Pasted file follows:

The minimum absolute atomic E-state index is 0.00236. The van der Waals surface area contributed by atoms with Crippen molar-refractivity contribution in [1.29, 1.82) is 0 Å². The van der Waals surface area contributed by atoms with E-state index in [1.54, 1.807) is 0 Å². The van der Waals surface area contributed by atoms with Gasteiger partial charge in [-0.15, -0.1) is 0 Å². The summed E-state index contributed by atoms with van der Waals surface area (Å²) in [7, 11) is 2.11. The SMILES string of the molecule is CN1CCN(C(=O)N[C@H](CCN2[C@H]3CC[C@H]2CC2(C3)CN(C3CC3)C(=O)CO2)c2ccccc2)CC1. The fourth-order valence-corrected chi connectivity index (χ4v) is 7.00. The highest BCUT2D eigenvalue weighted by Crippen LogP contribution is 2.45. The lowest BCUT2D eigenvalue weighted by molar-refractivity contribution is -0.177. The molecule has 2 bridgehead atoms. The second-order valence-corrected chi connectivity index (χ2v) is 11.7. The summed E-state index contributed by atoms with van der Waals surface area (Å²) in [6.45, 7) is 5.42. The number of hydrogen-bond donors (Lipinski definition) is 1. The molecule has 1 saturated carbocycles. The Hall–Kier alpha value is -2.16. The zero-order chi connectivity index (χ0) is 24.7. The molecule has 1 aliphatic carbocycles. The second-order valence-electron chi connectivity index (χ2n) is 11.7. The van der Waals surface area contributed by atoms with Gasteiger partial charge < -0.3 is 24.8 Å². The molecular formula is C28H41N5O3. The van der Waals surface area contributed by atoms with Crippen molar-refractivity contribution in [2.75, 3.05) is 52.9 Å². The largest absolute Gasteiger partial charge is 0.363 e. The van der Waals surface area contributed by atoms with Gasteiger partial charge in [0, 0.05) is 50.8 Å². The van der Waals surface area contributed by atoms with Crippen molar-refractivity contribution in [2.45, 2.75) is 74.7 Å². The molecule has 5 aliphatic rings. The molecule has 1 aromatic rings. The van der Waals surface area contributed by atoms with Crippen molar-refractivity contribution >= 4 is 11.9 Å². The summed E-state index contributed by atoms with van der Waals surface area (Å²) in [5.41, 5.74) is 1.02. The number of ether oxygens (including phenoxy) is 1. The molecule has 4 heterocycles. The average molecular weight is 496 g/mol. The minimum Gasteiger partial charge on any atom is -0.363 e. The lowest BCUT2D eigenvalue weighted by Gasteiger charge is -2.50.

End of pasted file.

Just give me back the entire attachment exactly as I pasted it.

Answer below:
The minimum absolute atomic E-state index is 0.00236. The van der Waals surface area contributed by atoms with Crippen molar-refractivity contribution in [1.29, 1.82) is 0 Å². The van der Waals surface area contributed by atoms with E-state index in [1.54, 1.807) is 0 Å². The van der Waals surface area contributed by atoms with Gasteiger partial charge in [-0.15, -0.1) is 0 Å². The summed E-state index contributed by atoms with van der Waals surface area (Å²) in [7, 11) is 2.11. The SMILES string of the molecule is CN1CCN(C(=O)N[C@H](CCN2[C@H]3CC[C@H]2CC2(C3)CN(C3CC3)C(=O)CO2)c2ccccc2)CC1. The fourth-order valence-corrected chi connectivity index (χ4v) is 7.00. The highest BCUT2D eigenvalue weighted by Crippen LogP contribution is 2.45. The lowest BCUT2D eigenvalue weighted by molar-refractivity contribution is -0.177. The molecule has 2 bridgehead atoms. The second-order valence-corrected chi connectivity index (χ2v) is 11.7. The summed E-state index contributed by atoms with van der Waals surface area (Å²) in [6.45, 7) is 5.42. The number of hydrogen-bond donors (Lipinski definition) is 1. The molecule has 1 saturated carbocycles. The Hall–Kier alpha value is -2.16. The zero-order chi connectivity index (χ0) is 24.7. The molecule has 1 aliphatic carbocycles. The second-order valence-electron chi connectivity index (χ2n) is 11.7. The van der Waals surface area contributed by atoms with Gasteiger partial charge < -0.3 is 24.8 Å². The molecular formula is C28H41N5O3. The van der Waals surface area contributed by atoms with Crippen molar-refractivity contribution in [2.75, 3.05) is 52.9 Å². The largest absolute Gasteiger partial charge is 0.363 e. The van der Waals surface area contributed by atoms with Gasteiger partial charge in [0, 0.05) is 50.8 Å². The van der Waals surface area contributed by atoms with Crippen molar-refractivity contribution in [2.45, 2.75) is 74.7 Å². The molecule has 5 aliphatic rings. The molecule has 1 aromatic rings. The van der Waals surface area contributed by atoms with Crippen molar-refractivity contribution >= 4 is 11.9 Å². The summed E-state index contributed by atoms with van der Waals surface area (Å²) in [5.41, 5.74) is 1.02. The number of ether oxygens (including phenoxy) is 1. The molecule has 4 heterocycles. The average molecular weight is 496 g/mol. The minimum Gasteiger partial charge on any atom is -0.363 e. The lowest BCUT2D eigenvalue weighted by Gasteiger charge is -2.50.